With the erosion of ecclesial governance in recent centuries the Jewish Problem might have been expected to diminish, even vanish. Instead secularism’s legal “emancipation” of the Jewish people inspired the emergence of antisemitic political parties opposed not just to legal equality, but to the very presence of Jews in the new nation-states. How explain that antisemitism survived the end of Christian religious dominance?
III. The Jewish Problem in the Modern Era
German caricature from 1929 [three years before Germany voted in the Nazi Party] depicting Jewish greed. (Wikipedia)
Forty years later and just twenty years since Auschwitz General George Scratchley Brown, Chairman of the Joint Chiefs of Staff in a speech before officer cadets in 1970; in an interview to a French newspaper reporter in 1972:
“They own, you know, the banks in this country, the newspapers. Just look at where the Jewish money is.”
That anti-Judaism almost transparently made the leap from Christianity-as-religion to Christendom-as-secular (Europe and its post-colonial states) is, for some readers, problematic. Western society emergent from feudalism was less a dramatic revolution than a gradual evolution. And as with all evolutionary processes the “present” carries within it “past” experience. Judeophobia had been part of Christendom’s source documents and history for more than seventeen centuries by the time of Europe’s “emancipation” of the Jews. The image of “the Jew,” both religious (Christ-killer) and social (usurer) was simply part of modernity’s cultural inheritance. As Ruether describes anti-Judaism as the “left hand of Christology” so might we describe antisemitism the “left hand of Western secularism.”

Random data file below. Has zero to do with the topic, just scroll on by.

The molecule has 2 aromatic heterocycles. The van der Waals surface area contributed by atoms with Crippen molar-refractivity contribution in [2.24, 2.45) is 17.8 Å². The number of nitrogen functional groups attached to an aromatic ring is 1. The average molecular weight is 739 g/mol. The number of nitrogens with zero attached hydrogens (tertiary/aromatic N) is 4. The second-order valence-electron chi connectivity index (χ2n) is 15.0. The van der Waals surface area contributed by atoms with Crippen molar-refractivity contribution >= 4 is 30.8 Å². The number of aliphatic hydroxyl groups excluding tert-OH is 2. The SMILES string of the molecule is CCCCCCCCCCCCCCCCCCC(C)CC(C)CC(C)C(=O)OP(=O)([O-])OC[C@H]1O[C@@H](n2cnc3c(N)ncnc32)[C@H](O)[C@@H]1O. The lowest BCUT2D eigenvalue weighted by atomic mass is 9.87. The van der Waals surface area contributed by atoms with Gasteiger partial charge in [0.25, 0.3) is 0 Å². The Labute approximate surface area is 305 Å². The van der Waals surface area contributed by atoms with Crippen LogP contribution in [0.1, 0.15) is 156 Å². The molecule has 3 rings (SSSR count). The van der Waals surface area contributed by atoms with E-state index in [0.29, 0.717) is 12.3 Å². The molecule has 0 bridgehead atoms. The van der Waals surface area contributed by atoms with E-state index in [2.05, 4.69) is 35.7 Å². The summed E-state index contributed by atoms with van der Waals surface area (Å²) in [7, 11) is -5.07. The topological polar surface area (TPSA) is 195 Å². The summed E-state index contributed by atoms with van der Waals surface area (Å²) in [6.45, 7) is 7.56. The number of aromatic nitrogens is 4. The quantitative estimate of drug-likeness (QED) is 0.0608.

How does Judeophobia pass from generation to generation? Most obviously transmission is directly by contact with the source documents, Christian scriptural references to “the Jews” as “murderers of Jesus.” Since eighty percent of residents of the United States are Christian according to the 2011 census it is safe to assume that most have had at least some contact with scriptural anti-Judaism. Antisemitism as prejudice represents common beliefs fed by historical stereotypes by which Jews represent a threat justifying exclusion. Recall that 1939 Roper poll of American Christians which found that,
“Fifty-three percent believed that ‘Jews are different and should be restricted’ and ten percent believed that Jews should be deported.”
That survey, taken soon after Krystallnacht is significant in representing both “moderate” and “extremist” antisemitism as fairly constant over intervening years to 2011! Whether by “restricted” (moderate) was meant “concentration camps.” How restrict Jews (the “moderate” position)? The model provided by Germany, and soon also by America regarding Japanese-Americans was concentrations camps. As to the “extremist” demand for “deportation,” what destination might they have had in mind?